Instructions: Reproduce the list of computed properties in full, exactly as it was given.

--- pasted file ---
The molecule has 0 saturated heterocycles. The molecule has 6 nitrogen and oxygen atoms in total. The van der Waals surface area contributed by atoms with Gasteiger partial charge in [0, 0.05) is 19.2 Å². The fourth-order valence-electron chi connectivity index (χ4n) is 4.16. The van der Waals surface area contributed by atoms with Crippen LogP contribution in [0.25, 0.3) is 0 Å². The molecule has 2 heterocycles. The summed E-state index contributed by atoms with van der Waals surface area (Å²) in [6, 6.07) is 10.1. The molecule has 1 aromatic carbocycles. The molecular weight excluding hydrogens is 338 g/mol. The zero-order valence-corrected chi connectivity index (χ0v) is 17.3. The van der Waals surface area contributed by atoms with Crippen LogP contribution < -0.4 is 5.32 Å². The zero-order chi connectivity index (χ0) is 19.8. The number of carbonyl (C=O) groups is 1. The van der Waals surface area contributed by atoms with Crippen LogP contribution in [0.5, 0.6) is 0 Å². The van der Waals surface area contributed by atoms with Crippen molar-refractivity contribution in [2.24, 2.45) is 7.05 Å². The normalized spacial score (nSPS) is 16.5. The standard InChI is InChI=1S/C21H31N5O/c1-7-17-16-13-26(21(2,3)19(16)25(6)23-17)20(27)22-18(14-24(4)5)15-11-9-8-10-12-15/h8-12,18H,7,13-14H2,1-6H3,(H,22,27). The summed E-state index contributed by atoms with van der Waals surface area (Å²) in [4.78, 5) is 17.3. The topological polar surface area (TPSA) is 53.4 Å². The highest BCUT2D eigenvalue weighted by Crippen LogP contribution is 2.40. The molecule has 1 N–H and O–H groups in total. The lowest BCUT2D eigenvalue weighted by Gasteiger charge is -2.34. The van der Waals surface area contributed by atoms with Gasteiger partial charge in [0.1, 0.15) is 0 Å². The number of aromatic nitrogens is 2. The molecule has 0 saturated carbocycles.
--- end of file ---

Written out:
The molecule has 0 saturated heterocycles. The molecule has 6 nitrogen and oxygen atoms in total. The van der Waals surface area contributed by atoms with Gasteiger partial charge in [0, 0.05) is 19.2 Å². The fourth-order valence-electron chi connectivity index (χ4n) is 4.16. The van der Waals surface area contributed by atoms with Crippen LogP contribution in [0.25, 0.3) is 0 Å². The molecule has 2 heterocycles. The summed E-state index contributed by atoms with van der Waals surface area (Å²) in [6, 6.07) is 10.1. The molecule has 1 aromatic carbocycles. The molecular weight excluding hydrogens is 338 g/mol. The zero-order valence-corrected chi connectivity index (χ0v) is 17.3. The van der Waals surface area contributed by atoms with Crippen LogP contribution < -0.4 is 5.32 Å². The zero-order chi connectivity index (χ0) is 19.8. The number of carbonyl (C=O) groups is 1. The van der Waals surface area contributed by atoms with Crippen LogP contribution in [0.5, 0.6) is 0 Å². The van der Waals surface area contributed by atoms with Crippen molar-refractivity contribution in [2.24, 2.45) is 7.05 Å². The normalized spacial score (nSPS) is 16.5. The standard InChI is InChI=1S/C21H31N5O/c1-7-17-16-13-26(21(2,3)19(16)25(6)23-17)20(27)22-18(14-24(4)5)15-11-9-8-10-12-15/h8-12,18H,7,13-14H2,1-6H3,(H,22,27). The summed E-state index contributed by atoms with van der Waals surface area (Å²) in [4.78, 5) is 17.3. The topological polar surface area (TPSA) is 53.4 Å². The highest BCUT2D eigenvalue weighted by Crippen LogP contribution is 2.40. The molecule has 1 N–H and O–H groups in total. The lowest BCUT2D eigenvalue weighted by Gasteiger charge is -2.34. The van der Waals surface area contributed by atoms with Gasteiger partial charge in [0.1, 0.15) is 0 Å². The number of aromatic nitrogens is 2. The molecule has 0 saturated carbocycles.